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recorded as a cumulative effect of a change in accounting principle. The recognition of this tax benefit in the United States effectively precludes Monsanto from claiming any U.K. benefit for the U.K. tax loss. Accordingly, the U.K. deferred tax asset of $71 million, which had a full valuation allowance against it, was written off during first quarter 2005.

In 2005, we also recorded income on discontinued operations of $8 million ($11 million pretax) related to the environmental technologies businesses. We generated 11 months of after-tax income of $5 million related to the environmental technologies businesses. In August 2005, we sold substantially all of the environmental technologies businesses and recorded an after-tax gain on the sale of $7 million. Also, in August 2005, we recorded an after-tax charge of $4 million to adjust the carrying amount of a miscellaneous receivable of the environmental technologies businesses that we expect to collect in fiscal year 2006.

In 2004, we incurred an after-tax gain of $1 million that included $5 million after-tax income related to the environmental technologies businesses offset by a $4 million after-tax loss related to the European wheat and barley business and plant-made pharmaceuticals program.

Overview of Financial Performance (2004 compared with 12 months ended Aug. 31, 2003)

We recognized net income of $267 million during fiscal year 2004, and net income of $68 million during the comparable period in 2003.

Net sales increased 10 percent in fiscal year 2004 from the comparable period in 2003. We experienced sales growth in both segments. Our Seeds and Genomics segment net sales improved 21 percent, and sales for our Agricultural Productivity segment increased 3 percent. Ideal weather conditions in almost every world area in fiscal year 2004 contributed to the sales improvements for both segments. Sales of corn, soybean and cotton traits in the United States, and corn seed in the United States, Europe and Brazil drove the Seeds and Genomics segment net sales increase. Sales of Roundup and other glyphosate-based herbicides increased in all world areas outside the United States, with Brazil providing the largest contribution to the fiscal year 2004 sales increase. The Agricultural Productivity segment was negatively affected by a sizable sales decline of Roundup and other glyphosate-based herbicides in the United States because of a mix shift to lower-tier glyphosate products and a market share decline of several share points in line with our expectations.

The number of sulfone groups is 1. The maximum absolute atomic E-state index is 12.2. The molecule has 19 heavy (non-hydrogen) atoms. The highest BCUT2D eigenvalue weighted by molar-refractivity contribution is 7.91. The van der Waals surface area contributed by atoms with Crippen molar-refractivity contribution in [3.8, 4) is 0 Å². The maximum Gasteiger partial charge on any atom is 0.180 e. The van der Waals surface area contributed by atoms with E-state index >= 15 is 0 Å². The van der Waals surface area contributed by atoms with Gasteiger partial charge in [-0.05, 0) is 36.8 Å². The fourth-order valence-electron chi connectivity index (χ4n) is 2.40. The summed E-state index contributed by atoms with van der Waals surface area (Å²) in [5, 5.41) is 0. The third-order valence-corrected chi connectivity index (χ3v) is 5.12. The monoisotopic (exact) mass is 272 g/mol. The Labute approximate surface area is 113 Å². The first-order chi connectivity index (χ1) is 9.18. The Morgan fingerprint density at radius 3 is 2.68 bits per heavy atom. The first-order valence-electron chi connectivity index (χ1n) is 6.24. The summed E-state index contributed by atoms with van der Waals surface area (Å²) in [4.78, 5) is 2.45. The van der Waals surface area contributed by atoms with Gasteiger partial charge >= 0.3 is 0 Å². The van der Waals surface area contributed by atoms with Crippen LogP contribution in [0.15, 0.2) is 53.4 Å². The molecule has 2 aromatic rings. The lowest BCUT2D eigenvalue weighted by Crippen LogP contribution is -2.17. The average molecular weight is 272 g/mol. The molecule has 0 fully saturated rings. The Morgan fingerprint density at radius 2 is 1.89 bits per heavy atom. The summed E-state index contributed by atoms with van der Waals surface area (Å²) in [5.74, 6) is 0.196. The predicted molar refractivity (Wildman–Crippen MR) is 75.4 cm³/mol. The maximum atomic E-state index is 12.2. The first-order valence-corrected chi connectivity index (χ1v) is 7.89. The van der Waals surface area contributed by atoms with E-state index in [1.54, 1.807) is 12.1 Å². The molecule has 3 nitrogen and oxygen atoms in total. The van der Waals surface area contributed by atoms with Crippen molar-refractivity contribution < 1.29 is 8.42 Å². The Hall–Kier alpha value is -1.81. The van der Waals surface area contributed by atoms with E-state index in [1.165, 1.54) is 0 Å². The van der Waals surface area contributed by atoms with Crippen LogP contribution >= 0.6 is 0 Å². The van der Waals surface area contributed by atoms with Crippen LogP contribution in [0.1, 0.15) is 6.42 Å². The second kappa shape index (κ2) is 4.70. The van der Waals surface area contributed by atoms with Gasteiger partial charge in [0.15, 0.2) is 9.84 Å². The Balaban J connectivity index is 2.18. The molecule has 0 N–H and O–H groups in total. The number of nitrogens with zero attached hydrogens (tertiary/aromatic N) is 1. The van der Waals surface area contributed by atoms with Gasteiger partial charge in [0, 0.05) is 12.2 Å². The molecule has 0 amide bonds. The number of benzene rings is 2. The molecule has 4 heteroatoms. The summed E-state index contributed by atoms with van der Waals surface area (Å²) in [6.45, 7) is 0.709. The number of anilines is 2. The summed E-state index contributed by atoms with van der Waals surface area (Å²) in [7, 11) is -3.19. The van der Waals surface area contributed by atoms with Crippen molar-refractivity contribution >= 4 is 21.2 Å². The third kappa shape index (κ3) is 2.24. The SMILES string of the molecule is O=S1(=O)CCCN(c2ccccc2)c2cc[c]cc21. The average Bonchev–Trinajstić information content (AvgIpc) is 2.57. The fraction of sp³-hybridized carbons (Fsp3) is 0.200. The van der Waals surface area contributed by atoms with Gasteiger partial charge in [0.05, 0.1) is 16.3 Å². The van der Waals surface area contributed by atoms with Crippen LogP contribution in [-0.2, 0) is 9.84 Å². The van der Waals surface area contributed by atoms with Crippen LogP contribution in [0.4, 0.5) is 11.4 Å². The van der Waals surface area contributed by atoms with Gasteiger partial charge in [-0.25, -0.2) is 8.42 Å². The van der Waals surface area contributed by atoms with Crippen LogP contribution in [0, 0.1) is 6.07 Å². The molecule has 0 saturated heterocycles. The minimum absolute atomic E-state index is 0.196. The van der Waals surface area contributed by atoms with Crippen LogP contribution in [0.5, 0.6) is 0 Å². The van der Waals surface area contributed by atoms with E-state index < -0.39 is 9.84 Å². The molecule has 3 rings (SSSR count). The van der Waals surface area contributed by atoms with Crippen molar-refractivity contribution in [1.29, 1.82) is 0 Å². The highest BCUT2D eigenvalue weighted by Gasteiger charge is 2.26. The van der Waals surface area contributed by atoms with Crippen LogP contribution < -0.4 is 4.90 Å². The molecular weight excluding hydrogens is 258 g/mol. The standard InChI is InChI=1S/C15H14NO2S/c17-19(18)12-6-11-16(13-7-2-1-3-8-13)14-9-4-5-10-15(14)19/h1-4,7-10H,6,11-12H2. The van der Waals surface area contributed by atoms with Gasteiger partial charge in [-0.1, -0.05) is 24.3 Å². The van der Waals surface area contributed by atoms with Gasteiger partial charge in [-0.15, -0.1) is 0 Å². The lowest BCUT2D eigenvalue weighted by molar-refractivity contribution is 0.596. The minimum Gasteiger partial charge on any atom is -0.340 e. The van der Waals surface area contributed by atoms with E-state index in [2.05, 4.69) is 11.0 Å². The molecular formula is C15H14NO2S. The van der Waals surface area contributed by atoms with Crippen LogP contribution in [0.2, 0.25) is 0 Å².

Gross profit increased 11 percent in fiscal year 2004, which was consistent with the 10 percent net sales increase. Total company gross profit as a percentage of sales was 47 percent in fiscal year 2004 and 46 percent in the comparable prior-year 12-month period. Consistent with the results of the 12 months ended Aug. 31, 2003, gross profit of our Seeds and Genomics segment in 2004 surpassed the gross profit contribution of our glyphosate business. Restructuring expenses recorded in cost of goods sold totaled $35 million in fiscal year 2004 and $7 million in the comparable prior-year period.

Gross profit as a percent of sales increased 3 percentage points for the Seeds and Genomics segment to 59 percent, and declined 3 percentage points for the Agricultural Productivity segment to 37 percent in fiscal year 2004. The strength of our Seeds and Genomics segment more than offset the decline in our glyphosate business. Gross profit as a percent of sales for the Seeds and Genomics segment improved because of higher average net selling price for branded corn seed, particularly in the United States, and lower U.S. cost of goods sold due to improved corn yields for seed production. Additionally, gross profit improved from stacking more than one biotech trait in corn and increased corn trait penetration. Gross profit also benefited from an increase in Roundup Ready soybean trait prices in the United States. The decline in Agricultural Productivity gross profit as a percent of sales was primarily because of the U.S. mix shift to lower-priced Roundup and other glyphosate-based herbicides and a U.S. market share decline of several share points, both of which were in line with our expectations.

Operating expenses increased 20 percent, or $327 million, in fiscal year 2004 from the prior-year comparable period. We experienced increases in each of the five expense line items that are part of operating expenses. SG&A expenses increased 11 percent, or $110 million, for the 12-month comparison. The largest driver of the SG&A expense increase was higher accrued incentive compensation. These accrued incentive levels are commensurate with our improved operational results in 2004. SG&A expenses also increased because of higher expense associated with the institution of a royalty system for Roundup Ready soybeans in Brazil (see “Outlook” in MD&A for additional details), and higher agency fee expense as a result of increased fiscal year 2004 net sales for the lawn-and-garden herbicide products compared with the same period in the prior year. As discussed in the “Restructuring” section of MD&A, we estimated approximately $40 million in fiscal 2004 after-tax savings as a result of the fiscal year 2004 restructuring plan. These savings benefited SG&A, and, to a lesser extent, research